3.     My time with them is short.  A shocking, staggering thought entered my mind recently:  My oldest child is about to enter youth group.  “Of course, this can’t be true,” I say to myself.  Yet it is inescapable; my time with Emily under our roof is half over (those of you who have adult children at home are snickering at this point).  Yes, my role as a Dad will never end, but as my kids grow my role will change, the amount of time I get with them will decrease, and my level of direct influence will change.  So what must I do?  Gandalf urged this question upon Frodo when he said, “All we have to do is decide what to do with the time that is given to us.”  Time, as we’ve seen in Ephesians, is a stewardship, and time with our children is no different.  How can I order my life, my work, my leisure time, my hobbies so I can pour into my wife and children?

4.     I need grace as much than they do. Another thing I’ve realized in this up and down life as a Dad is this:  I can’t do it.  No, I’m not giving up.  But I’m realizing more and more in reality what I already know in theory:  I don’t have the ability in myself to carry out my role, and I am in desperate, daily need of overflowing grace upon grace.  It’s not just that they need God’s mercy; I need it also, and it is in my frequent failure as a Dad that the Gospel seems to shine.  I don’t mean that I should sin more that grace might increase (may it never be!) but when I pretend before them that I have it together I’m not helping them at all!  If the only hope for my kids is grace from God through the perfect work of Jesus on the cross, then my only hope to parent well is that same grace.  I desperately need a Savior who lived the life I could not.  He is the only one who perfectly used every moment.  He is the only one who faithfully shepherds those in His care.  His life, death and resurrection give me forgiveness, freedom and new power to be a Dad.  In my helplessness and weakness God shows Himself strong.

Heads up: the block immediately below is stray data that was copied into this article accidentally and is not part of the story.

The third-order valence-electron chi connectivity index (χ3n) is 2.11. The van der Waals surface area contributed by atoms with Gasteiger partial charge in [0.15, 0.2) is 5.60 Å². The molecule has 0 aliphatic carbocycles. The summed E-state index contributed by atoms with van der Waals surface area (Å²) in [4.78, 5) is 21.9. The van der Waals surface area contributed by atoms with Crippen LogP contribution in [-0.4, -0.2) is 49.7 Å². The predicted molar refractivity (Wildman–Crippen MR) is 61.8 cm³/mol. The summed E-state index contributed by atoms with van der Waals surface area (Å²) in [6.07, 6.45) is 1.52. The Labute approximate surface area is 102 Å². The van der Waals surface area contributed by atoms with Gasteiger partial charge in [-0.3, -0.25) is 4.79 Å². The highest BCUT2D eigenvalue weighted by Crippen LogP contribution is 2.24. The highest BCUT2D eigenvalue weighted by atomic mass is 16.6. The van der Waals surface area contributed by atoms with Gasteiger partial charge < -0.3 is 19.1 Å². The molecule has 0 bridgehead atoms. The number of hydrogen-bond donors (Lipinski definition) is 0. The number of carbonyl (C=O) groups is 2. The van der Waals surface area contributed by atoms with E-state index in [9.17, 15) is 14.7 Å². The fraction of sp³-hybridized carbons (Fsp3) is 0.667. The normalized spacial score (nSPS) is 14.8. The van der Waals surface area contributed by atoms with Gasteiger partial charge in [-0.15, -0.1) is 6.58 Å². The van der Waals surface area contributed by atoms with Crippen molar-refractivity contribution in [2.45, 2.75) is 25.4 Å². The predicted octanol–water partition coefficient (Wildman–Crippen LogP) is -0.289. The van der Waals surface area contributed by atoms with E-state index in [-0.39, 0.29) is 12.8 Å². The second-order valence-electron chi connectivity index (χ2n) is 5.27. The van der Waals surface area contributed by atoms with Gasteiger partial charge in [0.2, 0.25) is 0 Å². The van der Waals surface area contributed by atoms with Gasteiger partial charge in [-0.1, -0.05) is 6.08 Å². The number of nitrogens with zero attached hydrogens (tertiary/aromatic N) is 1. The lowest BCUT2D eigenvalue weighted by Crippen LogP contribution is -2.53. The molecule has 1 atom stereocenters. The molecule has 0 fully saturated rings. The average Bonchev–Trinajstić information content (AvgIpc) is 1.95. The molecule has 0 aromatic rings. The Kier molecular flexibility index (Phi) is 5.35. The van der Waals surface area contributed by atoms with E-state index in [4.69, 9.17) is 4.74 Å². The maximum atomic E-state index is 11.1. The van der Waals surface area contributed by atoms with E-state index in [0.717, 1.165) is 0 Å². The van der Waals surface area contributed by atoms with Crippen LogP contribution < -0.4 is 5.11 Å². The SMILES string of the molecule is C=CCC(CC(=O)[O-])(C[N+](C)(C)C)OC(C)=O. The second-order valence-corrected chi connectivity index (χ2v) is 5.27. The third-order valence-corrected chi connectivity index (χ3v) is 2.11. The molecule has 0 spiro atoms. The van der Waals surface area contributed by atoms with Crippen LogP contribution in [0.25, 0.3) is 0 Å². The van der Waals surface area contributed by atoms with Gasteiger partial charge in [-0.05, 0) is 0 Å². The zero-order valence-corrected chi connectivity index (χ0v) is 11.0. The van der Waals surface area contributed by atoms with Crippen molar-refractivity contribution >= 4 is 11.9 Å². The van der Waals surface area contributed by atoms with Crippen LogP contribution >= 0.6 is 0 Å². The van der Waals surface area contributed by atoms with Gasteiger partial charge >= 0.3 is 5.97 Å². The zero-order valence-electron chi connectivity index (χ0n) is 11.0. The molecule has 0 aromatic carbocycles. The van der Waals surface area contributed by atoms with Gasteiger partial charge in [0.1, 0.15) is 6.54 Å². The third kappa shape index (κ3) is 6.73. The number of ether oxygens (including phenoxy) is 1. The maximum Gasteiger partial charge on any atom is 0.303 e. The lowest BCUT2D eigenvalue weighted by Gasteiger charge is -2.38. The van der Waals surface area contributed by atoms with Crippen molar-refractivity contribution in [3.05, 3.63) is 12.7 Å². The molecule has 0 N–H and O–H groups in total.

Again, to quote the Lord Of The Rings, Samwise Gamgee makes a powerful statement about life’s big picture.  When Frodo is overwhelmed by the task of being the ring-bearer, he nearly gives up, and Sam gives a memorable speech:

FRODO: I can’t do this, Sam.

SAM: I know.  It’s all wrong.  By rights we shouldn’t even be here. But we are. It’s like in the great stories, Mr. Frodo.  The ones that really mattered.  Full of darkness and danger they were.  And sometimes you didn’t want to know the end.  Because how could the end be happy?  How could the world go back to the way it was when so much bad had happened?  But in the end, it’s only a passing thing, this shadow. Even darkness must pass.  A new day will come.  And when the sun shines it will shine out the clearer.  Those were the stories that stayed with you.  That meant something.  Even if you were too small to understand why.  But I think, Mr. Frodo, I do understand.  I know now.  Folk in those stories had lots of chances of turning back only they didn’t.  Because they were holding on to something.

FRODO: What are we holding on to, Sam?

SAM: That there’s some good in this world, Mr. Frodo. And it’s worth fighting for.